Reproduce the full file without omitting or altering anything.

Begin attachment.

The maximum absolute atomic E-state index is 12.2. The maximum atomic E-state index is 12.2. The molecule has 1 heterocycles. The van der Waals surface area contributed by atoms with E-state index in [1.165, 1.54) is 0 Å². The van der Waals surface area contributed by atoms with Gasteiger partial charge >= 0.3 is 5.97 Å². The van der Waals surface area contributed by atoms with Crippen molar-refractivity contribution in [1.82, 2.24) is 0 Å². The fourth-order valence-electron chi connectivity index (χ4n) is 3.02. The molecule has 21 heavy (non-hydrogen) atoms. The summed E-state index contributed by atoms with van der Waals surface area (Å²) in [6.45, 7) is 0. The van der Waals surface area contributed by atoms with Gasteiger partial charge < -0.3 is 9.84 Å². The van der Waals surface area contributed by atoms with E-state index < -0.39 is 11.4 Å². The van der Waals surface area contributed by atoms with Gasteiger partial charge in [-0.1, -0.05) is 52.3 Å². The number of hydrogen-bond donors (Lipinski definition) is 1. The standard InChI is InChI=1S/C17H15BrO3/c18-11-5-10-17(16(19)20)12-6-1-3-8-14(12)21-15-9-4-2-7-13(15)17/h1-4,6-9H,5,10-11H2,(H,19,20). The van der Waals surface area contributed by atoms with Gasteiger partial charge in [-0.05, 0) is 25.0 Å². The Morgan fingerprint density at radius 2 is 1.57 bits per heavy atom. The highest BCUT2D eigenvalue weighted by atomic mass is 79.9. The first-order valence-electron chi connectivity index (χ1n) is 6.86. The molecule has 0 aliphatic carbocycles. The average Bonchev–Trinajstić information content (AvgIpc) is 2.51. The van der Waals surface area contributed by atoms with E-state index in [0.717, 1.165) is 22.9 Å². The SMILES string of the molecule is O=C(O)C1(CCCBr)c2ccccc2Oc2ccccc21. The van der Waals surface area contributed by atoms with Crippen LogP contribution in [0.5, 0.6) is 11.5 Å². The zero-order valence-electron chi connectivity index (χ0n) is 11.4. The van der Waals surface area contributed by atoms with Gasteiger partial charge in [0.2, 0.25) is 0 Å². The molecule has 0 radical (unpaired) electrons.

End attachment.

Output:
The maximum absolute atomic E-state index is 12.2. The maximum atomic E-state index is 12.2. The molecule has 1 heterocycles. The van der Waals surface area contributed by atoms with E-state index in [1.165, 1.54) is 0 Å². The van der Waals surface area contributed by atoms with Gasteiger partial charge >= 0.3 is 5.97 Å². The van der Waals surface area contributed by atoms with Crippen molar-refractivity contribution in [1.82, 2.24) is 0 Å². The fourth-order valence-electron chi connectivity index (χ4n) is 3.02. The molecule has 21 heavy (non-hydrogen) atoms. The summed E-state index contributed by atoms with van der Waals surface area (Å²) in [6.45, 7) is 0. The van der Waals surface area contributed by atoms with Gasteiger partial charge < -0.3 is 9.84 Å². The van der Waals surface area contributed by atoms with E-state index < -0.39 is 11.4 Å². The van der Waals surface area contributed by atoms with Gasteiger partial charge in [-0.1, -0.05) is 52.3 Å². The number of hydrogen-bond donors (Lipinski definition) is 1. The standard InChI is InChI=1S/C17H15BrO3/c18-11-5-10-17(16(19)20)12-6-1-3-8-14(12)21-15-9-4-2-7-13(15)17/h1-4,6-9H,5,10-11H2,(H,19,20). The van der Waals surface area contributed by atoms with Gasteiger partial charge in [-0.05, 0) is 25.0 Å². The Morgan fingerprint density at radius 2 is 1.57 bits per heavy atom. The highest BCUT2D eigenvalue weighted by atomic mass is 79.9. The first-order valence-electron chi connectivity index (χ1n) is 6.86. The molecule has 0 aliphatic carbocycles. The average Bonchev–Trinajstić information content (AvgIpc) is 2.51. The van der Waals surface area contributed by atoms with E-state index in [0.717, 1.165) is 22.9 Å². The SMILES string of the molecule is O=C(O)C1(CCCBr)c2ccccc2Oc2ccccc21. The van der Waals surface area contributed by atoms with Crippen LogP contribution in [0.5, 0.6) is 11.5 Å². The zero-order valence-electron chi connectivity index (χ0n) is 11.4. The van der Waals surface area contributed by atoms with Gasteiger partial charge in [0.2, 0.25) is 0 Å². The molecule has 0 radical (unpaired) electrons.